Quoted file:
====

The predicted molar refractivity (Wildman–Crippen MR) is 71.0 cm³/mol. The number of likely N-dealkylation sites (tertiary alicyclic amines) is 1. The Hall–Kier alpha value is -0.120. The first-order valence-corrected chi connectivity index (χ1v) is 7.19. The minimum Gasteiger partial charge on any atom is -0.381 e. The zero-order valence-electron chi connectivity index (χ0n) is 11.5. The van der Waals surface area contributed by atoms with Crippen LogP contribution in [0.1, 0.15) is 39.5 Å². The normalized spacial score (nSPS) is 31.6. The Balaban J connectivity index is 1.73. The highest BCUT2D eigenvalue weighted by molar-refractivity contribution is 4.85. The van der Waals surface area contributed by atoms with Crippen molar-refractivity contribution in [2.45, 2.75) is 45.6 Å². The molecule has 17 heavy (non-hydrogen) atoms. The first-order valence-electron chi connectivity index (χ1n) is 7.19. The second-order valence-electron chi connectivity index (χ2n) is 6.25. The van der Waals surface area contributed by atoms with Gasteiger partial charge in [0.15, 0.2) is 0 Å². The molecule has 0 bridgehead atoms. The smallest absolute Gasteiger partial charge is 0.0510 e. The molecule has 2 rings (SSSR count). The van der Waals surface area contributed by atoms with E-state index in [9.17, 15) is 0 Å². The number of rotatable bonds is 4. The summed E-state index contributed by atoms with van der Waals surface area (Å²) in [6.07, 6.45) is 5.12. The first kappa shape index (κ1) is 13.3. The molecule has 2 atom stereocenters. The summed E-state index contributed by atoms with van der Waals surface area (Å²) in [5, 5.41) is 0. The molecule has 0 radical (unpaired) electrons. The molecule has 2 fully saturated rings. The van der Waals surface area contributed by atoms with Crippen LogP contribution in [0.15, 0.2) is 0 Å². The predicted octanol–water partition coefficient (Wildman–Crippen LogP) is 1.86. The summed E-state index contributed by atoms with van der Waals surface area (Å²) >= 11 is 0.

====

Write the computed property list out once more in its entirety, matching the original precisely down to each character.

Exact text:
The predicted molar refractivity (Wildman–Crippen MR) is 71.0 cm³/mol. The number of likely N-dealkylation sites (tertiary alicyclic amines) is 1. The Hall–Kier alpha value is -0.120. The first-order valence-corrected chi connectivity index (χ1v) is 7.19. The minimum Gasteiger partial charge on any atom is -0.381 e. The zero-order valence-electron chi connectivity index (χ0n) is 11.5. The van der Waals surface area contributed by atoms with Crippen LogP contribution in [0.1, 0.15) is 39.5 Å². The normalized spacial score (nSPS) is 31.6. The Balaban J connectivity index is 1.73. The highest BCUT2D eigenvalue weighted by molar-refractivity contribution is 4.85. The van der Waals surface area contributed by atoms with Crippen molar-refractivity contribution in [2.45, 2.75) is 45.6 Å². The molecule has 17 heavy (non-hydrogen) atoms. The first-order valence-electron chi connectivity index (χ1n) is 7.19. The second-order valence-electron chi connectivity index (χ2n) is 6.25. The van der Waals surface area contributed by atoms with Gasteiger partial charge in [0.15, 0.2) is 0 Å². The molecule has 0 bridgehead atoms. The smallest absolute Gasteiger partial charge is 0.0510 e. The molecule has 2 rings (SSSR count). The van der Waals surface area contributed by atoms with E-state index in [9.17, 15) is 0 Å². The number of rotatable bonds is 4. The summed E-state index contributed by atoms with van der Waals surface area (Å²) in [6.07, 6.45) is 5.12. The first kappa shape index (κ1) is 13.3. The molecule has 2 atom stereocenters. The summed E-state index contributed by atoms with van der Waals surface area (Å²) in [5, 5.41) is 0. The molecule has 0 radical (unpaired) electrons. The molecule has 2 fully saturated rings. The van der Waals surface area contributed by atoms with Crippen LogP contribution in [0.15, 0.2) is 0 Å². The predicted octanol–water partition coefficient (Wildman–Crippen LogP) is 1.86. The summed E-state index contributed by atoms with van der Waals surface area (Å²) >= 11 is 0.